Thursday morning they advanced to Manassas Gap, preceded by cavalry, who attacked Gen. Wright's brigade, which advanced to meet them, and after considerable skirmishing drove them back upon the main body of infantry which advanced to their support and poured down upon the brigade in several columns. The fight became general, and although against most fearful odds, our men heroically met the onset and held their ground firmly. The strength of superior numbers, however, seemed likely to prevail, and the brigade, although fighting most gallantly, were compelled to fall back gradually, and did so in good order.
The timely arrival of General Rodes, with his splendid division, the advance of Ewell's corps, changed the fortune of the day and put a speedy end to the conflict. Although Wright's brigade, even falling back, had thus far succeeded in thwarting the enemy's purpose, it is difficult to estimate the consequence had it not been relieved of the great disadvantages under which it was contending, by the opportune coming up of Gen. Rodes. The latter, after throwing a pontoon bridge across the Shenandoah at the junction of the two forks, immediately advanced, formed in line of battle and threw out skirmishers.
Although his men had marched nearly twenty-five miles that day, the necessity of relieving their gallant comrades in arms, and the sight of the hated foe, caused them to forget the fatigue they had already undergone. The enemy, drawn up in three lines of battle, were soon repulsed by this new accession of strength, yet inferior in numbers to themselves. Our artillery also being brought to bear, their first line, after driving back our skirmishers, was broken, and fell back in confusion and disorder.
The second line advancing were dealt with in like manner, and met a similar fate. The third, after a show of resistance and determination to maintain the ground, fell back some distance and lay upon the ground to avoid the havoc our artillery and small arms were making in their ranks. The enemy had two batteries of artillery, which were not used. One was so planted that it could not be brought to bear on our men with any effect; the other was in a position on which we had an enfilading fire. If they had more it was not observed, but they fired not a single shot with artillery during the fight.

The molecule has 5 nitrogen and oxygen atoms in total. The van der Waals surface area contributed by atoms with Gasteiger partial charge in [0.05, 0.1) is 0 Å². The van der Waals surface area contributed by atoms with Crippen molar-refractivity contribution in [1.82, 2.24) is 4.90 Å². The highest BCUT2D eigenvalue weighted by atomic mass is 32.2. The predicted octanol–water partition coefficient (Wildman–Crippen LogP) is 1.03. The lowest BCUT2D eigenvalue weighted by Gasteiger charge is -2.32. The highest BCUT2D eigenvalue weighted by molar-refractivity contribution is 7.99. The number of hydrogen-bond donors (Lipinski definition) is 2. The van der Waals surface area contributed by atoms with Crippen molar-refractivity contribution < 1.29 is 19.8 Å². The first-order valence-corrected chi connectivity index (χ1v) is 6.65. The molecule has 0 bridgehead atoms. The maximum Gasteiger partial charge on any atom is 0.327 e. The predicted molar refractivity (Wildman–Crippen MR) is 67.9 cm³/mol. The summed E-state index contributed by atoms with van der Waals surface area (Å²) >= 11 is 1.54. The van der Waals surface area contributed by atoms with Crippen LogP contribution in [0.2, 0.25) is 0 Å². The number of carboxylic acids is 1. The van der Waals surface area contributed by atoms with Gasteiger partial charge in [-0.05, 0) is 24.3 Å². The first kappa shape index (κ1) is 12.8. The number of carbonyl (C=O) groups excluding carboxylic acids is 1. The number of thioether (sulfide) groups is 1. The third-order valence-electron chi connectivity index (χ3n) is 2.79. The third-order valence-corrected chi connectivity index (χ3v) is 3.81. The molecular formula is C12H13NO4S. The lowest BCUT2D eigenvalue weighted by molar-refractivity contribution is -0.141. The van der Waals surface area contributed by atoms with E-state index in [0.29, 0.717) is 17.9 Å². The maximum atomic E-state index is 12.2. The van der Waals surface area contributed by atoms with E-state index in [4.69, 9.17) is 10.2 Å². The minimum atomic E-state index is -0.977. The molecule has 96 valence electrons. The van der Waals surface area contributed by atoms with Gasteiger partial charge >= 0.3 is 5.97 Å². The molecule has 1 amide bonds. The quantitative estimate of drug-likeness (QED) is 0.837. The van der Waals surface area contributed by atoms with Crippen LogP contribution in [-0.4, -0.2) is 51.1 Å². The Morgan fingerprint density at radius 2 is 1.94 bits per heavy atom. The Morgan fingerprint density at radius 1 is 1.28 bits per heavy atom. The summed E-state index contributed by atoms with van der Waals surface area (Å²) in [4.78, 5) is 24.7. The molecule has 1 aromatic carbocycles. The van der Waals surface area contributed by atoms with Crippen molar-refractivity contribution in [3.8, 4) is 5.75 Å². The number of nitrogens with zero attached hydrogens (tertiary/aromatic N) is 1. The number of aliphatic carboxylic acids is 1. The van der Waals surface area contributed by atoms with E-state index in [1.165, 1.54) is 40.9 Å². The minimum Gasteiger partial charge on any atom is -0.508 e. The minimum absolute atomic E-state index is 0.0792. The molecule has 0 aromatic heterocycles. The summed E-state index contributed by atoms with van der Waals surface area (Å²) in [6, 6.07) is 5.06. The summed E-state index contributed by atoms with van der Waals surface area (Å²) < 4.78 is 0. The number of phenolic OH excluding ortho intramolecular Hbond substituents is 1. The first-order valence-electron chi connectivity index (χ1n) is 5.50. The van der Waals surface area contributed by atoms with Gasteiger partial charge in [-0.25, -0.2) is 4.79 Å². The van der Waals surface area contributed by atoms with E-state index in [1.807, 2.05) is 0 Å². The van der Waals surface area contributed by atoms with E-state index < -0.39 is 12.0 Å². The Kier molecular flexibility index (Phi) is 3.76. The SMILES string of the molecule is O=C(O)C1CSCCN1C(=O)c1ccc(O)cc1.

We had several pieces, which were served with admirable precision and great effect, as could plainly be seen at every discharge, which extorted loud cries of pain from the wounded Yankees, to which our men responded with cheers. The ground was literally blue with the killed and wounded. Our loss is estimated at one hundred and fifty killed and wounded.
The division of Gen. Edward Johnston, which followed that of Gen. Rodes, was moved up within supporting distance during the fight, and, it is said, left the rations they were preparing on the fire. The division of Gen. Early was at the time encamped about three miles from Winchester. Night coming on space and putting an end to the conflict, the Yankees withdrew from the field. Gens. Rodes and Johnston, accompanied by Wright's brigade, then marched beyond Front Royal, encamped for the night, and next morning proceeded on the march up Luray Valley.
I have been unable to procure a list of killed and wounded, which loss fell chiefly on Wright's brigade, readily accounted for by the vastly superior odds against which they had to contend before reinforcements came up. Col. Edward Walker, of the 3d Georgia, was severely wounded in the thigh, and is doing well.
The Yankees finding no opposition to obstruct them, took possession of Front Royal Friday morning, Gen. Early being a day's march in the rear, and thus prevented from crossing the river at that point, deemed it prudent to turn to the right at Cedarville, about three miles from Front Royal, and marched down the Valley, striking the Winchester and Staunton turnpike again at Middletown. The whole corps which the enemy confidently believed would be effectually cut off from the main body of our army is now safely out of their clutches.
P. S.--The numerous friends of Gen. Kemper will be gratified to learn that his family, who reside in this place, are in receipt of very recent information from the North stating that he had passed the crisis of his case, and is in a fair way of recovery. His lower extremities were paralyzed from the effect of his wound — received in the groin — but no doubt is entertained by the surgeon that he will recover the use of his limbs.
Posted by Michael Jones at 5:07 AM